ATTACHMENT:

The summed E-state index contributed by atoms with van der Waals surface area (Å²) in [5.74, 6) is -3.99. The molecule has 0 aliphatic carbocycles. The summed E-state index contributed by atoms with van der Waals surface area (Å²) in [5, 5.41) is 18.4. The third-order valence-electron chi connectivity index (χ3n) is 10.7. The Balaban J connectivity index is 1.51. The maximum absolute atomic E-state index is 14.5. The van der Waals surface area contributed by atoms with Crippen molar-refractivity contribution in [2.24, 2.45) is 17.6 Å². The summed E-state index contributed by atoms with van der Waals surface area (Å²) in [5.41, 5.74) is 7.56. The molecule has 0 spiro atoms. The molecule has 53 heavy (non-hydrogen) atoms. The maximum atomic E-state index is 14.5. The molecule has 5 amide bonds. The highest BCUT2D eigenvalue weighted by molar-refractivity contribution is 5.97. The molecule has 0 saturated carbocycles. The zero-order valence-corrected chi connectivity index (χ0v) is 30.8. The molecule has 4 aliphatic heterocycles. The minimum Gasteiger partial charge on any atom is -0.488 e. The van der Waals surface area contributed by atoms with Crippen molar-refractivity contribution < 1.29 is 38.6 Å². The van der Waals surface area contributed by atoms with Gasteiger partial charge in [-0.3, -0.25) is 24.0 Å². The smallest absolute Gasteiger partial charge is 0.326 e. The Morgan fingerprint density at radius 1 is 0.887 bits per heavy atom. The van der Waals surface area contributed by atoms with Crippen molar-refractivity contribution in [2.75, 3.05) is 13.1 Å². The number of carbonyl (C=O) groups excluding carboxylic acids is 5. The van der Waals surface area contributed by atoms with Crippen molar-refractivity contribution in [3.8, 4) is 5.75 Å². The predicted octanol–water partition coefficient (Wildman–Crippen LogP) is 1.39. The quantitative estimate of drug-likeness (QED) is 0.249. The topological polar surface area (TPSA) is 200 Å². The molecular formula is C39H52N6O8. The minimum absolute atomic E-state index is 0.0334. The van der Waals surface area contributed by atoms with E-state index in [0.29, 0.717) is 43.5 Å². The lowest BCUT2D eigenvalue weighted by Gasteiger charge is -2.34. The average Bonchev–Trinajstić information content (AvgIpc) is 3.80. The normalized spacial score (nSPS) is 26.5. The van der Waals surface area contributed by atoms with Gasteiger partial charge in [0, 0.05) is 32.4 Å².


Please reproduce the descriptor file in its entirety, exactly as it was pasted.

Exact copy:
The summed E-state index contributed by atoms with van der Waals surface area (Å²) in [5.74, 6) is -3.99. The molecule has 0 aliphatic carbocycles. The summed E-state index contributed by atoms with van der Waals surface area (Å²) in [5, 5.41) is 18.4. The third-order valence-electron chi connectivity index (χ3n) is 10.7. The Balaban J connectivity index is 1.51. The maximum absolute atomic E-state index is 14.5. The van der Waals surface area contributed by atoms with Crippen molar-refractivity contribution in [2.24, 2.45) is 17.6 Å². The summed E-state index contributed by atoms with van der Waals surface area (Å²) in [5.41, 5.74) is 7.56. The molecule has 0 spiro atoms. The molecule has 53 heavy (non-hydrogen) atoms. The maximum atomic E-state index is 14.5. The molecule has 5 amide bonds. The highest BCUT2D eigenvalue weighted by molar-refractivity contribution is 5.97. The molecule has 0 saturated carbocycles. The zero-order valence-corrected chi connectivity index (χ0v) is 30.8. The molecule has 4 aliphatic heterocycles. The minimum Gasteiger partial charge on any atom is -0.488 e. The van der Waals surface area contributed by atoms with Crippen molar-refractivity contribution < 1.29 is 38.6 Å². The van der Waals surface area contributed by atoms with Gasteiger partial charge in [-0.3, -0.25) is 24.0 Å². The smallest absolute Gasteiger partial charge is 0.326 e. The Morgan fingerprint density at radius 1 is 0.887 bits per heavy atom. The van der Waals surface area contributed by atoms with Crippen molar-refractivity contribution in [2.75, 3.05) is 13.1 Å². The number of carbonyl (C=O) groups excluding carboxylic acids is 5. The van der Waals surface area contributed by atoms with Crippen molar-refractivity contribution in [3.8, 4) is 5.75 Å². The predicted octanol–water partition coefficient (Wildman–Crippen LogP) is 1.39. The quantitative estimate of drug-likeness (QED) is 0.249. The topological polar surface area (TPSA) is 200 Å². The molecular formula is C39H52N6O8. The minimum absolute atomic E-state index is 0.0334. The van der Waals surface area contributed by atoms with E-state index in [0.29, 0.717) is 43.5 Å². The lowest BCUT2D eigenvalue weighted by Gasteiger charge is -2.34. The average Bonchev–Trinajstić information content (AvgIpc) is 3.80. The normalized spacial score (nSPS) is 26.5. The van der Waals surface area contributed by atoms with Gasteiger partial charge in [0, 0.05) is 32.4 Å².